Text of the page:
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November 2, 2016

Artificial Cancer-Killing Virus the Longest Yet Synthesized

  • It is the genome of an oncolytic virus, it is 34,000 base pairs long, and it is 100% artificial. It’s important because it not only has immediate application in studies of canine cancer, it also promises to inform the development of human therapies. In these human therapies, artificial viruses could be customized to such an extent, that they could qualify as personalized anticancer therapeutics.

    The virus in question in sCAV2, a conditionally replicative adenovirus (CRAd) that can target and kill tumor cells while sparing healthy cells. It was synthesized by scientists affiliated with Gen9, who worked in concert with scientists representing Autodesk and Auburn University. At Auburn, scientists led by Bruce Smith, V.M.D., Ph.D., intend to use the synthetic virus to evaluate therapeutic treatments in dogs with osteosarcoma, a type of bone cancer with a survival rate of less than 10%.

    According to a press release issued November 2 by the principals, the synthesis of the sCAV2 virus was accomplished by means of Gen9’s BioFab DNA synthesis platform, which Gen9 describes as an industrialized chip-based technology for gene synthesis. Gen9 asserts that its platform can produce mass quantities of high-quality long-length clonal DNA constructs at prices as low as 3 cents per base pair.

    When used to synthesize the sCAV2 virus, the Gen9 platform reduced the timeframe for development from months to weeks, enabling Dr. Smith and his team to drastically accelerate their research.

    “The technology to create a new virus by synthesizing it is a huge leap, but the ability to then make a customized virus tailored to the specific needs of each patient will be transformative,” said Dr. Smith. “This could change the way we fight cancer. It is that revolutionary.”

    The potential to develop knowledge about oncolytic viruses in canines, and then to apply this knowledge to humans was of keen interest even before synthetic genomes became so practical. For example, a recent review (MacNeil, Oncolytic Virother. 2015; 4: 95–107) noted that oncolytic viral therapy is a promising treatment option that may prove to be relatively inexpensive and effective against several types of cancer.

    “The efficacy of oncolytic virus therapies has been clearly demonstrated in murine cancer models, but the positive outcomes observed in mice are not always seen in human cancer patients,” the review indicated. “These therapies should be thoroughly evaluated in dogs with spontaneously arising cancers to provide needed information about the potential effectiveness of virus treatment for human cancers and to promote the health of our companion animals.”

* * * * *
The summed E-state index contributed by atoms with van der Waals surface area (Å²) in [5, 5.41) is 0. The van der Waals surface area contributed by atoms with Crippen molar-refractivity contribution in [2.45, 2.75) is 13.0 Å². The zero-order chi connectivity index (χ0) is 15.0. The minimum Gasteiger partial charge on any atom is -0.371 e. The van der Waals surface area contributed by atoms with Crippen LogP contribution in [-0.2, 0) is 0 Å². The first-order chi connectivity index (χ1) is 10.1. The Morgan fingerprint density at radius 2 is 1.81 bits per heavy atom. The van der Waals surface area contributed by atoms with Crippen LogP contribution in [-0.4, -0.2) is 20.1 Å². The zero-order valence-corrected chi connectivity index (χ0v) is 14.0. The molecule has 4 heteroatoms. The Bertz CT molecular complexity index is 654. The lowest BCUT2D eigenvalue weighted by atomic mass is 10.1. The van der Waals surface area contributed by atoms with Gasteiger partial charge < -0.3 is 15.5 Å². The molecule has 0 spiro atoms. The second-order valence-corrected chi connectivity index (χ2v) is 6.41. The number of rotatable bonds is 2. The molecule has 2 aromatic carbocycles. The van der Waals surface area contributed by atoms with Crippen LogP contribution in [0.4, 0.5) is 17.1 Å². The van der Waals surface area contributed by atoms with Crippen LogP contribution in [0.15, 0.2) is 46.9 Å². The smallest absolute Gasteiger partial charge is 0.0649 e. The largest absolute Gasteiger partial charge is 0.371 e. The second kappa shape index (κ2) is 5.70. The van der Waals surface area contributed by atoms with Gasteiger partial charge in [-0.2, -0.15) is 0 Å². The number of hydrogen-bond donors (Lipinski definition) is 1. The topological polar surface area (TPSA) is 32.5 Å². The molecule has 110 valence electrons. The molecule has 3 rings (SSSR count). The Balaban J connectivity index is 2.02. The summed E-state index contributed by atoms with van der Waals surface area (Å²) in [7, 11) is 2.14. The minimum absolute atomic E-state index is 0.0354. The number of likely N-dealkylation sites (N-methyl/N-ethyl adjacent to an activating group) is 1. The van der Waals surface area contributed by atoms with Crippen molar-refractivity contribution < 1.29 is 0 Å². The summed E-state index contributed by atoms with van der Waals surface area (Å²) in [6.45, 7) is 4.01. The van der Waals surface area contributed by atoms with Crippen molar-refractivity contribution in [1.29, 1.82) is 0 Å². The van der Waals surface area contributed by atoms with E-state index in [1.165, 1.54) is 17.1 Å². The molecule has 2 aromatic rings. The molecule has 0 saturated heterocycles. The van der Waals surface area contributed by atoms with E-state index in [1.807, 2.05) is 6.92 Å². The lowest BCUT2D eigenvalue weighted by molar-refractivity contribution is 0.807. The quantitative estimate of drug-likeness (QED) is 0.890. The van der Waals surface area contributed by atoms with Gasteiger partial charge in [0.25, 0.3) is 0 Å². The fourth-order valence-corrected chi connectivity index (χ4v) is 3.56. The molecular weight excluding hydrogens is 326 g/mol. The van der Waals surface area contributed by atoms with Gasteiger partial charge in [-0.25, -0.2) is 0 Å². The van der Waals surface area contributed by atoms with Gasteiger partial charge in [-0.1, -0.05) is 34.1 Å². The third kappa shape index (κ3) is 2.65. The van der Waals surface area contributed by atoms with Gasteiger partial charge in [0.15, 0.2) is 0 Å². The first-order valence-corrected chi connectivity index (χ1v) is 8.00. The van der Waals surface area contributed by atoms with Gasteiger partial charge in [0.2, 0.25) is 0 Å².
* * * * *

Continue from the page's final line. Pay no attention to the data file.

Studies of oncolytic virus therapies may soon explore previously unattainable depths, now that the synthesis of viral genomes has demonstrated such power. “The construction of this viral genome is a tremendous step for DNA synthesis and its application to therapeutics research,” said Devin Leake, Ph.D., vice president of research and development at Gen9.

    “At Autodesk, we’ve been prototyping the ‘3D printing’ of medicines for several years,” added Andrew Hessel, distinguished research scientist in the Autodesk BioNano Research Group, and the catalyst behind the project. “This work demonstrates that personalized, made-on-demand therapies are within reach, and our efforts in combatting cancer in dogs could lead the way in next-generation care.”

    The potential for personalizing viruses for use against cancer may spur interest in oncolytic virus studies. Such interest, argued the review article cited above, has already reached the popular media. “A report by the HBO series Vice focused on trials using recombinant poxvirus, measles virus, and lentivirus to treat a variety of cancers,” the review noted. “The CBS news show 60 Minutes aired interviews with researchers and patients involved in trials using a modified poliovirus to treat patients with glioblastoma.”

    The review speculated that this type of press could help direct additional funding to studies of oncolytic viruses. If so, attracting funding could become even easier now that therapeutic oncolytics have shown promise as a form of personalized medicine.

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